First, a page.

7. I am assuming that the type and amount of research required for your nonfiction picture books and your historical novels is roughly equivalent (and I hope you'll correct me if I'm wrong, and say how they differ if, in fact, they do). How do you go about collecting, organizing and synthesizing your research? Apart from putting your Beloved Husband to work at the copier, do you use research assistants (as some biographers and historians have done)? Why or why not?

It helps that I read quickly and I am rather compulsive about organization. I read constantly, both popular books about the time periods I care about and specialized historical journals. I belong to a number of history-based listservs and take advantage of the expertise of others. Once I have the broad outline of what I want to accomplish in a book, I delve into academic libraries, looking for the writings of historians who have made my topics their life’s work, and using their bibliographies as my guide to primary source materials. I keep copious notes and often have nightmares in which I am drowning in a sea of citations.

I have not used a research assistant. The concept is tempting, but I imagine it would be expensive, and (more importantly) I would be afraid that I would miss out on those little details that can be so significant if I farmed out the research. My husband, Scot, does do most of the photocopying. I am pretty sure it will take me several lifetimes of baking bread and making homemade jam to pay him back for taking on this tedious task.

8. With respect to research, how do you knew when enough is enough, or, conversely, when to go back for more?

It is very possible to get so caught up in research one forgets about writing the book!

Generally, I do two rounds of research. The first is a global kind of research; looking at possible topics or events to study, getting a sense of the hows and whys. Then I set to figuring out the lives of my characters and how they intersect with the history. Once I have a rough scene-by-scene outline, I go back to the archives to hunt for specific details.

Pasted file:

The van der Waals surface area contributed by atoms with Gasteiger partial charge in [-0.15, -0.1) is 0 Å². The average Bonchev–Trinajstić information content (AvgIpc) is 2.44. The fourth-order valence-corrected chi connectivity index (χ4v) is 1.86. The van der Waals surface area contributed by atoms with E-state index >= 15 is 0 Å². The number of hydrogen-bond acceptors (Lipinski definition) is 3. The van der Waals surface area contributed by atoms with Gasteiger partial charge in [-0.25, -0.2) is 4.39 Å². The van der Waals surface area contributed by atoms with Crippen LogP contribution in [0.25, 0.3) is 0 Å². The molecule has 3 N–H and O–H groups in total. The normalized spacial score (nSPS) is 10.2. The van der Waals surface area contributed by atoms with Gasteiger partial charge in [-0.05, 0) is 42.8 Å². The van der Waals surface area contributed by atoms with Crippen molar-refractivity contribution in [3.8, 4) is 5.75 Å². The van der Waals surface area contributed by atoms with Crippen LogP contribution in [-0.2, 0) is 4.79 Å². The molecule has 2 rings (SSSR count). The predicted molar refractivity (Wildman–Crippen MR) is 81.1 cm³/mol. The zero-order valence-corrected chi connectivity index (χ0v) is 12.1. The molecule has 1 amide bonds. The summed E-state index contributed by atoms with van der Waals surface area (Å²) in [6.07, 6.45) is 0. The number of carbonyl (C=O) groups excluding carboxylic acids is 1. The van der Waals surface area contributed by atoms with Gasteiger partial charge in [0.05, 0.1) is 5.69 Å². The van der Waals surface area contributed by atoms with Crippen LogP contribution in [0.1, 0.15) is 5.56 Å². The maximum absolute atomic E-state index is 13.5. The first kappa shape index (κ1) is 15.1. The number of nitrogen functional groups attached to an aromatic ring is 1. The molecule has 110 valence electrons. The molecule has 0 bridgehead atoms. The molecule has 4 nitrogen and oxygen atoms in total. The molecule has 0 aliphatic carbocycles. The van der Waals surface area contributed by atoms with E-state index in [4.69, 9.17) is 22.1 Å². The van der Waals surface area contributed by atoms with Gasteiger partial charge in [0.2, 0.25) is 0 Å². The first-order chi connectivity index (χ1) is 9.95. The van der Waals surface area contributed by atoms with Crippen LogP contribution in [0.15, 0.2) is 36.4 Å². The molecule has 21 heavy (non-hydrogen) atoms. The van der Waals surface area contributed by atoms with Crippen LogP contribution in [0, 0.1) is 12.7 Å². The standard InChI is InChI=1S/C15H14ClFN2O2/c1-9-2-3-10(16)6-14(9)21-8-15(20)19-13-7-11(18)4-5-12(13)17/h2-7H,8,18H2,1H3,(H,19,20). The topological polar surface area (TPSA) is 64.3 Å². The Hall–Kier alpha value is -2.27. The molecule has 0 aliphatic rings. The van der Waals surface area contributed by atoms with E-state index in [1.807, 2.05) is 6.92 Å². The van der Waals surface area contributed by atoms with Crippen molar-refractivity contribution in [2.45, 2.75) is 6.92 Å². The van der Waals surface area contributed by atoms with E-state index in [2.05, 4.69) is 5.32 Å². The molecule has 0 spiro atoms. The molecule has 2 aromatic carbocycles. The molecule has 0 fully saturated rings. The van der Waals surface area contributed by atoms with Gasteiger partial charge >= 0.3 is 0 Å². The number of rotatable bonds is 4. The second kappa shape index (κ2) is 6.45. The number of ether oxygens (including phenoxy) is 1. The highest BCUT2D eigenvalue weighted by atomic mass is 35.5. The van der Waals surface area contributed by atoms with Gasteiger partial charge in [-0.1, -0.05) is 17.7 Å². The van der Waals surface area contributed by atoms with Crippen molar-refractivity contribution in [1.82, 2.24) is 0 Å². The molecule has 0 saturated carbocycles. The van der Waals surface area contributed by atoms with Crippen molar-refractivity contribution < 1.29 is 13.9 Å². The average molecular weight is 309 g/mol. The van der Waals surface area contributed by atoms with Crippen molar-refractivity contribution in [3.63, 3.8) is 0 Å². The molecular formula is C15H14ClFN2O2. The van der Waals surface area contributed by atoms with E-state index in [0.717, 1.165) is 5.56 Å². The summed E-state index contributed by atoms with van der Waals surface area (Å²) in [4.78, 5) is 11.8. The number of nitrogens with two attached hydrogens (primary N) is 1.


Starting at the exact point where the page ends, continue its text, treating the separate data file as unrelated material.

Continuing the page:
9. Chains comes out in October of this year. What's next?

My next YA, Wintergirls, should be out in May, 2009. After that, I should have a historical novel in 2010 and another in 2011, if all goes well. I am hunting for new historical picture book topics right now, so I expect you’ll see more of those, too.

Can you tell us a bit about Wintergirls?

I’d prefer not to go into WINTERGIRLS details yet because I’m still revising. I guess you can say that is dark – maybe the darkest YA I’ve done so far.

Speed round:

Cheese or chocolate?

Coffee or tea? Tea – first thing in the morning. Coffee in the afternoon.

Cats or dogs? Dogs

Favorite color? Green

Favorite snack food? Popcorn

Favorite ice cream? Pumpkin pie

Water or soda? Water

What's in your CD player/on iTunes right now? Stevie Ray Vaughn

What's the last movie you memorized lines from? I, Robot

Quick follow-up: What was the line? "You have so got to die.” Spooner, just before he injects the nanites into V.I.K.I.’s brain. Said with conviction and absolutely spot-on timing.

Those of you looking for more information about Laurie are commended to her website and her blog, Madwoman in the Forest. Those of you looking to do a good deed (and gain a tax write-off) are advised to sponsor Laurie's husband, Scot, who is trying to meet a fundraising goal. Scot and Laurie will be running in a Half Marathon at Lake Placid, NY sponsored by the Leukemia and Lymphoma Society in honor of Darcy Skinner, Laurie's cousin, who is battling Non-Hodgkin's Lymphoma.

Other SBBT stops today:

Adam Rex at Fuse Number 8
David Almond at 7 Impossible Things Before Breakfast
R.L. Lafevers at Finding Wonderland
Dave Schwartz at Shaken & Stirred
Elizabeth Scott at Bookshelves of Doom
Susan Beth Pfeffer at Interactive Reader

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Tags: anderson, historical fiction, interviews, nonfiction, sbbt